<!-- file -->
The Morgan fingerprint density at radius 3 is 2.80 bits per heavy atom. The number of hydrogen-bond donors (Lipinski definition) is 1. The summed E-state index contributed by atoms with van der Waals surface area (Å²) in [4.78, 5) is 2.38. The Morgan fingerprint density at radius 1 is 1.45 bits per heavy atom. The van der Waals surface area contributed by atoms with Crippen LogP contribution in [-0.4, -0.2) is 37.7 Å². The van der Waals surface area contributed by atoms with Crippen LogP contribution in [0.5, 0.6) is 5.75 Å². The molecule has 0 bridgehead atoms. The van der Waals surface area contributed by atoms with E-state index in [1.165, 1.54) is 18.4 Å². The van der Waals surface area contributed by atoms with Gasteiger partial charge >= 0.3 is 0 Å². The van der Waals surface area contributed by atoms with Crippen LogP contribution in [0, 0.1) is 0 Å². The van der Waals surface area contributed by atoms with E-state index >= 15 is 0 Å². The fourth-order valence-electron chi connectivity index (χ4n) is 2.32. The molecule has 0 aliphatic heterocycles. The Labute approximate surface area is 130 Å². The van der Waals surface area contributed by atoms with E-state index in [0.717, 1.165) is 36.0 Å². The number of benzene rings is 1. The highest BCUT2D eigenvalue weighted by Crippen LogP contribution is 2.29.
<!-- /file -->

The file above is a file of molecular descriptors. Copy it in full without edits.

The Morgan fingerprint density at radius 3 is 2.80 bits per heavy atom. The number of hydrogen-bond donors (Lipinski definition) is 1. The summed E-state index contributed by atoms with van der Waals surface area (Å²) in [4.78, 5) is 2.38. The Morgan fingerprint density at radius 1 is 1.45 bits per heavy atom. The van der Waals surface area contributed by atoms with Crippen LogP contribution in [-0.4, -0.2) is 37.7 Å². The van der Waals surface area contributed by atoms with Crippen LogP contribution in [0.5, 0.6) is 5.75 Å². The molecule has 0 bridgehead atoms. The van der Waals surface area contributed by atoms with E-state index in [1.165, 1.54) is 18.4 Å². The van der Waals surface area contributed by atoms with Gasteiger partial charge >= 0.3 is 0 Å². The van der Waals surface area contributed by atoms with Crippen LogP contribution in [0, 0.1) is 0 Å². The van der Waals surface area contributed by atoms with E-state index >= 15 is 0 Å². The fourth-order valence-electron chi connectivity index (χ4n) is 2.32. The molecule has 0 aliphatic heterocycles. The Labute approximate surface area is 130 Å². The van der Waals surface area contributed by atoms with E-state index in [0.717, 1.165) is 36.0 Å². The number of benzene rings is 1. The highest BCUT2D eigenvalue weighted by Crippen LogP contribution is 2.29.